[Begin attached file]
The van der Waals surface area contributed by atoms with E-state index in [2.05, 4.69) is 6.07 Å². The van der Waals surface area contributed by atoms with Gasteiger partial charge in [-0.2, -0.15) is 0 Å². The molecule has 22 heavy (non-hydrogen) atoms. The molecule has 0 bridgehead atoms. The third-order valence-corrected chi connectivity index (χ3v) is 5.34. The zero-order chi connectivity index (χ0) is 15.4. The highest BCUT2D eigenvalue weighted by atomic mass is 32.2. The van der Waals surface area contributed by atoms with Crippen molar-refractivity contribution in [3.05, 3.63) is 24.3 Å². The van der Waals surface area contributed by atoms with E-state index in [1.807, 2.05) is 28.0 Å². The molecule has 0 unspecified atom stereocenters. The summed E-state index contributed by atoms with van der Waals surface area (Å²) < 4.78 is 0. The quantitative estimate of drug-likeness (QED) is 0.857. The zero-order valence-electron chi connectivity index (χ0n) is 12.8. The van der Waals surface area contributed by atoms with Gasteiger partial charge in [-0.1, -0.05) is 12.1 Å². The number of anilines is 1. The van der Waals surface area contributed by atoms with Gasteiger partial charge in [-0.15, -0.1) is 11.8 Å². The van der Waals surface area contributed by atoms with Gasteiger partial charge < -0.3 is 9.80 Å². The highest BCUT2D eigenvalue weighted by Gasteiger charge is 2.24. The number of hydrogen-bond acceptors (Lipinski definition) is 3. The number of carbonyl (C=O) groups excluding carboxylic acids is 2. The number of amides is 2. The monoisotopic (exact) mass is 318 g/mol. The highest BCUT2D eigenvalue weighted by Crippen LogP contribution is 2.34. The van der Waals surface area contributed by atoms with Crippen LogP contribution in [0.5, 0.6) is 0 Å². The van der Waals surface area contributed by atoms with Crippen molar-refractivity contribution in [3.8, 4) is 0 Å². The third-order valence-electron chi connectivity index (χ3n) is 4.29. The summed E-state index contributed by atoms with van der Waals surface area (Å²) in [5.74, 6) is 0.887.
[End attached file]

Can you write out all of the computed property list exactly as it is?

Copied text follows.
The van der Waals surface area contributed by atoms with E-state index in [2.05, 4.69) is 6.07 Å². The van der Waals surface area contributed by atoms with Gasteiger partial charge in [-0.2, -0.15) is 0 Å². The molecule has 22 heavy (non-hydrogen) atoms. The molecule has 0 bridgehead atoms. The third-order valence-corrected chi connectivity index (χ3v) is 5.34. The zero-order chi connectivity index (χ0) is 15.4. The highest BCUT2D eigenvalue weighted by atomic mass is 32.2. The van der Waals surface area contributed by atoms with Crippen molar-refractivity contribution in [3.05, 3.63) is 24.3 Å². The van der Waals surface area contributed by atoms with E-state index in [1.807, 2.05) is 28.0 Å². The molecule has 0 unspecified atom stereocenters. The summed E-state index contributed by atoms with van der Waals surface area (Å²) < 4.78 is 0. The quantitative estimate of drug-likeness (QED) is 0.857. The zero-order valence-electron chi connectivity index (χ0n) is 12.8. The van der Waals surface area contributed by atoms with Gasteiger partial charge in [-0.1, -0.05) is 12.1 Å². The number of anilines is 1. The van der Waals surface area contributed by atoms with Gasteiger partial charge in [-0.15, -0.1) is 11.8 Å². The van der Waals surface area contributed by atoms with Gasteiger partial charge < -0.3 is 9.80 Å². The highest BCUT2D eigenvalue weighted by Gasteiger charge is 2.24. The number of hydrogen-bond acceptors (Lipinski definition) is 3. The number of carbonyl (C=O) groups excluding carboxylic acids is 2. The number of amides is 2. The monoisotopic (exact) mass is 318 g/mol. The highest BCUT2D eigenvalue weighted by Crippen LogP contribution is 2.34. The van der Waals surface area contributed by atoms with Crippen LogP contribution in [0.5, 0.6) is 0 Å². The van der Waals surface area contributed by atoms with Crippen molar-refractivity contribution in [3.8, 4) is 0 Å². The third-order valence-electron chi connectivity index (χ3n) is 4.29. The summed E-state index contributed by atoms with van der Waals surface area (Å²) in [5.74, 6) is 0.887.